Children, by definition, are on an 18 year (as our society defines it now) developmental and educational journey. That journey is 7 days a week, 24 hours a day, and it begins with their first breath. Every single experience a child has, every minute of their existence--even while sleeping--is preparation to become an adult, contributing citizen of not only their nation but their world.
In the US we have defined childcare--and some even have (not only meanly but short-sightedly) declared public education--as helping parents or as a service for parents. Many have said it is a “choice” to have children, casting blame on those who do so if they have not somehow managed to secure the financing in advance, anticipating every possible setback. Those same arbiters of others’ personal decisions frequently exert pressure to limit birth control and other family planning options of the citizenry, disproportionately impacting those who must dedicate a significant portion of their time and energy to self- and family-support. This circumstance often means they don’t have time to take so much interest in running the lives of others, or even to advocate for themselves. This strikes me as vulnerability personified.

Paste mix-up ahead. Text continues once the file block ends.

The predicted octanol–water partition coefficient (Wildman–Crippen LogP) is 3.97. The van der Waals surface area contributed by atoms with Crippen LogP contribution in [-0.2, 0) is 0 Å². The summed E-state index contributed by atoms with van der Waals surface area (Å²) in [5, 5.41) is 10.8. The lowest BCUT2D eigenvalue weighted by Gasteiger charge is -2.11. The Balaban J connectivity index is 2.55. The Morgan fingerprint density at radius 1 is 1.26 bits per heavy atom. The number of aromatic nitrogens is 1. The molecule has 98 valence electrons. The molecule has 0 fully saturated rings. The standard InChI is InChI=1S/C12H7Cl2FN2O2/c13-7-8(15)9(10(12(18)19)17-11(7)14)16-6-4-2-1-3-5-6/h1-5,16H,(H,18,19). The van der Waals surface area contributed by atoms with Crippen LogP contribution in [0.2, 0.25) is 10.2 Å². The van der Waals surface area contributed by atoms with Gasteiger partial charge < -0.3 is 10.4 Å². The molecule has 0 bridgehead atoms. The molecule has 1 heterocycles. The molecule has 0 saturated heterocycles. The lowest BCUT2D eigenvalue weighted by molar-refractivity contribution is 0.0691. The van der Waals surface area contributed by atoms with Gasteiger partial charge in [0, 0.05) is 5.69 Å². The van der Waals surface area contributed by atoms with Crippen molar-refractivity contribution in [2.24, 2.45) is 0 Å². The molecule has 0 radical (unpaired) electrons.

Having children is, indeed, a choice. It has also been established by the US Supreme Court that decisions around family planning are--and are to remain--primarily a personal matter. And while the state has created agencies whose purpose is to assist in the supporting of children when lack of financial resources or unforeseen circumstances prevent the parent from doing so, the evolution of our social services, educational systems--and even the current law enforcement crisis--have shown that it is in our best interest to ensure that the basic needs of our young citizens are met.